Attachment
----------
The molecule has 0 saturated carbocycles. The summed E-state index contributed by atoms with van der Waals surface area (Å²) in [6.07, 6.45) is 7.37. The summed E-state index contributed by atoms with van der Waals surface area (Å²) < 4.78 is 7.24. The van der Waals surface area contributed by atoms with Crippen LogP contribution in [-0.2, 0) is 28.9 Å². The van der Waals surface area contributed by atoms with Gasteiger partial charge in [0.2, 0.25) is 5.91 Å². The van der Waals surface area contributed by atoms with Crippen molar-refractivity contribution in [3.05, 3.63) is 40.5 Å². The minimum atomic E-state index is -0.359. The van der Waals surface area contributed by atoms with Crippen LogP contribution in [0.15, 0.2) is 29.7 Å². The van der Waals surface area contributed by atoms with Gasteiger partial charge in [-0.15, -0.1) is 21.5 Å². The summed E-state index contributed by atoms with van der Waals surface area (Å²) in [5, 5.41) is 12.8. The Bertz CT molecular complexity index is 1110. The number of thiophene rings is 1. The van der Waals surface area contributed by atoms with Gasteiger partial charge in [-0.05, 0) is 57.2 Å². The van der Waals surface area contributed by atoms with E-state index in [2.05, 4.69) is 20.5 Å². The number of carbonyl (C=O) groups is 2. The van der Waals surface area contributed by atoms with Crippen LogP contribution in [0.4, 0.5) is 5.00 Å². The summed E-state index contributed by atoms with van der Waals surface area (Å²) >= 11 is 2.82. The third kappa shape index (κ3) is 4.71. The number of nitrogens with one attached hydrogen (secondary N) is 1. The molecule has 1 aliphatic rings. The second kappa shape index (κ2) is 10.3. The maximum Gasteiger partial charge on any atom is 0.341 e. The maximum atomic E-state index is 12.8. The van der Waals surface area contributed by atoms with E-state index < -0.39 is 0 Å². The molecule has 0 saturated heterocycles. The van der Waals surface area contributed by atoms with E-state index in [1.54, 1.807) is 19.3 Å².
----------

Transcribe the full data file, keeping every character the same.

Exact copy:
The molecule has 0 saturated carbocycles. The summed E-state index contributed by atoms with van der Waals surface area (Å²) in [6.07, 6.45) is 7.37. The summed E-state index contributed by atoms with van der Waals surface area (Å²) < 4.78 is 7.24. The van der Waals surface area contributed by atoms with Crippen LogP contribution in [-0.2, 0) is 28.9 Å². The van der Waals surface area contributed by atoms with Gasteiger partial charge in [0.2, 0.25) is 5.91 Å². The van der Waals surface area contributed by atoms with Crippen molar-refractivity contribution in [3.05, 3.63) is 40.5 Å². The minimum atomic E-state index is -0.359. The van der Waals surface area contributed by atoms with Crippen LogP contribution in [0.15, 0.2) is 29.7 Å². The van der Waals surface area contributed by atoms with Gasteiger partial charge in [-0.15, -0.1) is 21.5 Å². The summed E-state index contributed by atoms with van der Waals surface area (Å²) in [5, 5.41) is 12.8. The Bertz CT molecular complexity index is 1110. The number of thiophene rings is 1. The van der Waals surface area contributed by atoms with Gasteiger partial charge in [-0.05, 0) is 57.2 Å². The van der Waals surface area contributed by atoms with E-state index in [2.05, 4.69) is 20.5 Å². The number of carbonyl (C=O) groups is 2. The van der Waals surface area contributed by atoms with Crippen LogP contribution in [0.4, 0.5) is 5.00 Å². The summed E-state index contributed by atoms with van der Waals surface area (Å²) >= 11 is 2.82. The third kappa shape index (κ3) is 4.71. The number of nitrogens with one attached hydrogen (secondary N) is 1. The molecule has 1 aliphatic rings. The second kappa shape index (κ2) is 10.3. The maximum Gasteiger partial charge on any atom is 0.341 e. The maximum atomic E-state index is 12.8. The van der Waals surface area contributed by atoms with E-state index < -0.39 is 0 Å². The molecule has 0 saturated heterocycles. The van der Waals surface area contributed by atoms with E-state index in [1.54, 1.807) is 19.3 Å².